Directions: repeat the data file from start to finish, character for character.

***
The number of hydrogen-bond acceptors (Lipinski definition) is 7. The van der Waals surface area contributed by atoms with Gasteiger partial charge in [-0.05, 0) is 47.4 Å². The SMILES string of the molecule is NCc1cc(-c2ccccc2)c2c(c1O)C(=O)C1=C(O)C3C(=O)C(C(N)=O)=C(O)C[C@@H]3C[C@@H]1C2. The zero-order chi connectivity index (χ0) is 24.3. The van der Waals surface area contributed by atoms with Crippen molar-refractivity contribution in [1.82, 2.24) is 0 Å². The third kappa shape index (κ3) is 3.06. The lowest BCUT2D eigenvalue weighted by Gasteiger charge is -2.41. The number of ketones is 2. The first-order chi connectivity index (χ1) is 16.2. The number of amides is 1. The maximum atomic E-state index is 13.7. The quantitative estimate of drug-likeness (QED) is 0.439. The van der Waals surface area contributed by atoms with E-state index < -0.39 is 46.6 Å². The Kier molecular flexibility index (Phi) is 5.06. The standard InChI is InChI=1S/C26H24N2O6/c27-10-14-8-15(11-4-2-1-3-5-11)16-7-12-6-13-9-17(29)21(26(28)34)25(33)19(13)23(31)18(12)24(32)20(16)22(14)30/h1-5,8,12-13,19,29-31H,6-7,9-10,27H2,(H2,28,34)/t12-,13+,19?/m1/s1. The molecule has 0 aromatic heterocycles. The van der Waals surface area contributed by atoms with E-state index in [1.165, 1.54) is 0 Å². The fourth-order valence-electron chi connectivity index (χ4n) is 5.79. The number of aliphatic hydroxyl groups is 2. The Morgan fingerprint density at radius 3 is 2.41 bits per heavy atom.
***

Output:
The number of hydrogen-bond acceptors (Lipinski definition) is 7. The van der Waals surface area contributed by atoms with Gasteiger partial charge in [-0.05, 0) is 47.4 Å². The SMILES string of the molecule is NCc1cc(-c2ccccc2)c2c(c1O)C(=O)C1=C(O)C3C(=O)C(C(N)=O)=C(O)C[C@@H]3C[C@@H]1C2. The zero-order chi connectivity index (χ0) is 24.3. The van der Waals surface area contributed by atoms with Crippen molar-refractivity contribution in [1.82, 2.24) is 0 Å². The third kappa shape index (κ3) is 3.06. The lowest BCUT2D eigenvalue weighted by Gasteiger charge is -2.41. The number of ketones is 2. The first-order chi connectivity index (χ1) is 16.2. The number of amides is 1. The maximum atomic E-state index is 13.7. The quantitative estimate of drug-likeness (QED) is 0.439. The van der Waals surface area contributed by atoms with E-state index < -0.39 is 46.6 Å². The Kier molecular flexibility index (Phi) is 5.06. The standard InChI is InChI=1S/C26H24N2O6/c27-10-14-8-15(11-4-2-1-3-5-11)16-7-12-6-13-9-17(29)21(26(28)34)25(33)19(13)23(31)18(12)24(32)20(16)22(14)30/h1-5,8,12-13,19,29-31H,6-7,9-10,27H2,(H2,28,34)/t12-,13+,19?/m1/s1. The molecule has 0 aromatic heterocycles. The van der Waals surface area contributed by atoms with E-state index in [1.165, 1.54) is 0 Å². The fourth-order valence-electron chi connectivity index (χ4n) is 5.79. The number of aliphatic hydroxyl groups is 2. The Morgan fingerprint density at radius 3 is 2.41 bits per heavy atom.